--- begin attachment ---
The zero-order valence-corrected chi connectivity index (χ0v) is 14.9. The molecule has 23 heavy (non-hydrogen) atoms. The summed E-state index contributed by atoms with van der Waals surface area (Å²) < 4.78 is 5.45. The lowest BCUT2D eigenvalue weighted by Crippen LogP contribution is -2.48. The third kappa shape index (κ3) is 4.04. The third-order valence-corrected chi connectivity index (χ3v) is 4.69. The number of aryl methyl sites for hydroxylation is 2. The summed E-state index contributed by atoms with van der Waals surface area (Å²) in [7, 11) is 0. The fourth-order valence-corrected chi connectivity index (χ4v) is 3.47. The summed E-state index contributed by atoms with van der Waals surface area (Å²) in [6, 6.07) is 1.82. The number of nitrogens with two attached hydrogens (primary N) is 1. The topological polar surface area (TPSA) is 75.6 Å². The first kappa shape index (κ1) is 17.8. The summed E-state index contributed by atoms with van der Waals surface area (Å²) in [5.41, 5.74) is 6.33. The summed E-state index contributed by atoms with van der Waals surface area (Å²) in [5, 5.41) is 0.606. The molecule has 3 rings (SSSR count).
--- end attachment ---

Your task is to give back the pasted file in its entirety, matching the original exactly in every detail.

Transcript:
The zero-order valence-corrected chi connectivity index (χ0v) is 14.9. The molecule has 23 heavy (non-hydrogen) atoms. The summed E-state index contributed by atoms with van der Waals surface area (Å²) < 4.78 is 5.45. The lowest BCUT2D eigenvalue weighted by Crippen LogP contribution is -2.48. The third kappa shape index (κ3) is 4.04. The third-order valence-corrected chi connectivity index (χ3v) is 4.69. The number of aryl methyl sites for hydroxylation is 2. The summed E-state index contributed by atoms with van der Waals surface area (Å²) in [7, 11) is 0. The fourth-order valence-corrected chi connectivity index (χ4v) is 3.47. The summed E-state index contributed by atoms with van der Waals surface area (Å²) in [6, 6.07) is 1.82. The number of nitrogens with two attached hydrogens (primary N) is 1. The topological polar surface area (TPSA) is 75.6 Å². The first kappa shape index (κ1) is 17.8. The summed E-state index contributed by atoms with van der Waals surface area (Å²) in [5.41, 5.74) is 6.33. The summed E-state index contributed by atoms with van der Waals surface area (Å²) in [5, 5.41) is 0.606. The molecule has 3 rings (SSSR count).